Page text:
I went to Geva for the script-in-hand reading of The Curious Case of the Watson Intelligence. I've been to readings like this before and I've almost always enjoyed it. To put an optimistic spin on it, I speculate that playwright Madeleine George started with a functional script a few weeks ago, but in the process of tweaking it, the changes started to get quite radical. By the time it was time to get ready for a performance, it was nowhere near ready. As such, the whole play made little sense.
I think I understand what she was getting at: it seems an inordinate number of assistants happened to be named "Watson". There's Thomas A. Watson of Alexander Graham Bell fame, Sherlock Holmes assistant Dr. Watson, and most recently, the name of IBM's artificial intelligence computer that competed on Jeopardy. And looking back, all the Watsons as assistants share a certain privacy of personal affairs, and share being remembered as nearly machines — as tools that helped others complete their projects.
In drawing that parallel, she wanted to make some kind of literal comparison to the mechanical nature. As she mentioned in the discussion afterward, we continue to flock to technology and that makes us more mechanical than if we didn't.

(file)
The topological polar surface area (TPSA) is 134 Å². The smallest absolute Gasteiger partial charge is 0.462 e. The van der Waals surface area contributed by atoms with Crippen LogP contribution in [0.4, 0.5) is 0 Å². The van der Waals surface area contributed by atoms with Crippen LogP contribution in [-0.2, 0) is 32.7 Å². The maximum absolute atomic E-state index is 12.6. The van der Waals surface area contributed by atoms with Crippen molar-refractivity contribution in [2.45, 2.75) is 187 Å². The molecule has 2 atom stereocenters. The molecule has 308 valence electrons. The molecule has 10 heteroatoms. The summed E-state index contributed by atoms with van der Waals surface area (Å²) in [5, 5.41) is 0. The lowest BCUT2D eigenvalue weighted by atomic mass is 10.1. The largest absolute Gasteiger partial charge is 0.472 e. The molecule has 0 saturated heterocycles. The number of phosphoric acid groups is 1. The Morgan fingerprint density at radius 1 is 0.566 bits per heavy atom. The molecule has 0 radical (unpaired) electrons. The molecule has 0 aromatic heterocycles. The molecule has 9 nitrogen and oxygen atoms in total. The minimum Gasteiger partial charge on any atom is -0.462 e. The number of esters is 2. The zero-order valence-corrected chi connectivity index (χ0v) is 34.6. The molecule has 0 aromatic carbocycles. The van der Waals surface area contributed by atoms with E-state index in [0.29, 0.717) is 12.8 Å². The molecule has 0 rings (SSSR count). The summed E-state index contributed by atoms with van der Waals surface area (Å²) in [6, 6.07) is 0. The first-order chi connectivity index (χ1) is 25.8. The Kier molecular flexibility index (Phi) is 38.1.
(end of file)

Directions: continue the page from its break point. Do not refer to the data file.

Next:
But aside from an interesting premise, the play was severely lacking. Not only was the plot (two and a half intertwined stories) barely tied together, but I couldn't bring myself to get fully engaged because I found all the characters consistently more unlikeable than likable. But the biggest problems were numerous unresolved allusions: who, if anyone was actually artificial? if the intent was to show the parallels between various Watsons, why did they grow ever disparate? does George know that Eliza shares the name with an early computer program that eerily mimicked talking to a person (what we might call a chatbot today)? if Eliza and Merrick were supposed to be reasonably competent, why were they both portrayed as pathetically helpless? how could Eliza and Merrick have had a relationship she is a cutting-edge programmer from the 2010s but he appears to exist in the world of rotary phones and typewriters like he never left 1977?
It was like going to the shooting range, throwing a bunch of bullets on the ground and asking, "so how's my accuracy?" In the talkback, the audience barely said anything about the play. I think it's because nobody had a clue where to start — the only thing that came to my mind was to say that I thought near-genius computer scientist Eliza welcomed her nerdy stalker into her bed far too easily.
I am hopeful, however, that George can turn this around and make something interesting an enjoyable. But sometimes despite the aphorism, the show should be cancelled.